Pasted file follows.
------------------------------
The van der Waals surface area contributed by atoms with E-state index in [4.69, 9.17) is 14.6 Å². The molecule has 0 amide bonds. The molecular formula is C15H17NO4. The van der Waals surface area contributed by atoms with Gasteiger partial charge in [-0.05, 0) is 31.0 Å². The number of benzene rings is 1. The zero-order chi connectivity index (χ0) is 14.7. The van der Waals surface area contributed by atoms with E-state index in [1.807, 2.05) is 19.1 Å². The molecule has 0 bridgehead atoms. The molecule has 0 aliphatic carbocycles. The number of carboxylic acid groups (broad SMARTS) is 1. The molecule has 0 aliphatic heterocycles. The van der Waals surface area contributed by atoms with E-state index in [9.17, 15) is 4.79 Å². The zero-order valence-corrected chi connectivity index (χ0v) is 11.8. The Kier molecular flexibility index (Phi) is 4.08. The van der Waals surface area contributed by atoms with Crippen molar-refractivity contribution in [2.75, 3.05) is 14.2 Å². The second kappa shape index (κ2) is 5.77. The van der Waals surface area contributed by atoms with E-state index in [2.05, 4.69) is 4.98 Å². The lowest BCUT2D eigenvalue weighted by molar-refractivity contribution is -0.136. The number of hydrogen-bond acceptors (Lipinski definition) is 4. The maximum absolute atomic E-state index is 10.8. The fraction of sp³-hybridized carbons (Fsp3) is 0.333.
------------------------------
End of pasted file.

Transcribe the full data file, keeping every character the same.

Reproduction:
The van der Waals surface area contributed by atoms with E-state index in [4.69, 9.17) is 14.6 Å². The molecule has 0 amide bonds. The molecular formula is C15H17NO4. The van der Waals surface area contributed by atoms with Gasteiger partial charge in [-0.05, 0) is 31.0 Å². The number of benzene rings is 1. The zero-order chi connectivity index (χ0) is 14.7. The van der Waals surface area contributed by atoms with E-state index in [1.807, 2.05) is 19.1 Å². The molecule has 0 bridgehead atoms. The molecule has 0 aliphatic carbocycles. The number of carboxylic acid groups (broad SMARTS) is 1. The molecule has 0 aliphatic heterocycles. The van der Waals surface area contributed by atoms with E-state index in [9.17, 15) is 4.79 Å². The zero-order valence-corrected chi connectivity index (χ0v) is 11.8. The Kier molecular flexibility index (Phi) is 4.08. The van der Waals surface area contributed by atoms with Crippen molar-refractivity contribution in [2.75, 3.05) is 14.2 Å². The second kappa shape index (κ2) is 5.77. The van der Waals surface area contributed by atoms with E-state index in [2.05, 4.69) is 4.98 Å². The lowest BCUT2D eigenvalue weighted by molar-refractivity contribution is -0.136. The number of hydrogen-bond acceptors (Lipinski definition) is 4. The maximum absolute atomic E-state index is 10.8. The fraction of sp³-hybridized carbons (Fsp3) is 0.333.